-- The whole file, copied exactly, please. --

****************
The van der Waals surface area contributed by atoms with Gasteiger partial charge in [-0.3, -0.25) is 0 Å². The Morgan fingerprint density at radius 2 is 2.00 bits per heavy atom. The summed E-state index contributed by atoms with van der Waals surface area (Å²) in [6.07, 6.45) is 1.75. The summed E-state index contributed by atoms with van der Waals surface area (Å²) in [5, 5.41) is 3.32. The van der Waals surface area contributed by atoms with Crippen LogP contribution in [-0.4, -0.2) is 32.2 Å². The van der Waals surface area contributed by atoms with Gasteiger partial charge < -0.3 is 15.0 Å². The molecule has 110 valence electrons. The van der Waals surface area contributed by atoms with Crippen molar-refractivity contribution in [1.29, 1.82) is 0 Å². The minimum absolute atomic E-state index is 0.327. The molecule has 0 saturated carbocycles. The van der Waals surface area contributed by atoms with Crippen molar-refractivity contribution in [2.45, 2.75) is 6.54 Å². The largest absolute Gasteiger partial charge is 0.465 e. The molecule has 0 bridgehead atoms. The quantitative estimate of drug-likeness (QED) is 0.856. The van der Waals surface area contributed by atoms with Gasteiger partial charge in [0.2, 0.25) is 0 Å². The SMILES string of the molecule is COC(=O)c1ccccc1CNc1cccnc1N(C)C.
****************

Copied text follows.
The van der Waals surface area contributed by atoms with Gasteiger partial charge in [-0.3, -0.25) is 0 Å². The Morgan fingerprint density at radius 2 is 2.00 bits per heavy atom. The summed E-state index contributed by atoms with van der Waals surface area (Å²) in [6.07, 6.45) is 1.75. The summed E-state index contributed by atoms with van der Waals surface area (Å²) in [5, 5.41) is 3.32. The van der Waals surface area contributed by atoms with Crippen LogP contribution in [-0.4, -0.2) is 32.2 Å². The van der Waals surface area contributed by atoms with Gasteiger partial charge < -0.3 is 15.0 Å². The molecule has 110 valence electrons. The van der Waals surface area contributed by atoms with Crippen molar-refractivity contribution in [1.29, 1.82) is 0 Å². The minimum absolute atomic E-state index is 0.327. The molecule has 0 saturated carbocycles. The van der Waals surface area contributed by atoms with Crippen molar-refractivity contribution in [2.45, 2.75) is 6.54 Å². The largest absolute Gasteiger partial charge is 0.465 e. The molecule has 0 bridgehead atoms. The quantitative estimate of drug-likeness (QED) is 0.856. The van der Waals surface area contributed by atoms with Gasteiger partial charge in [0.2, 0.25) is 0 Å². The SMILES string of the molecule is COC(=O)c1ccccc1CNc1cccnc1N(C)C.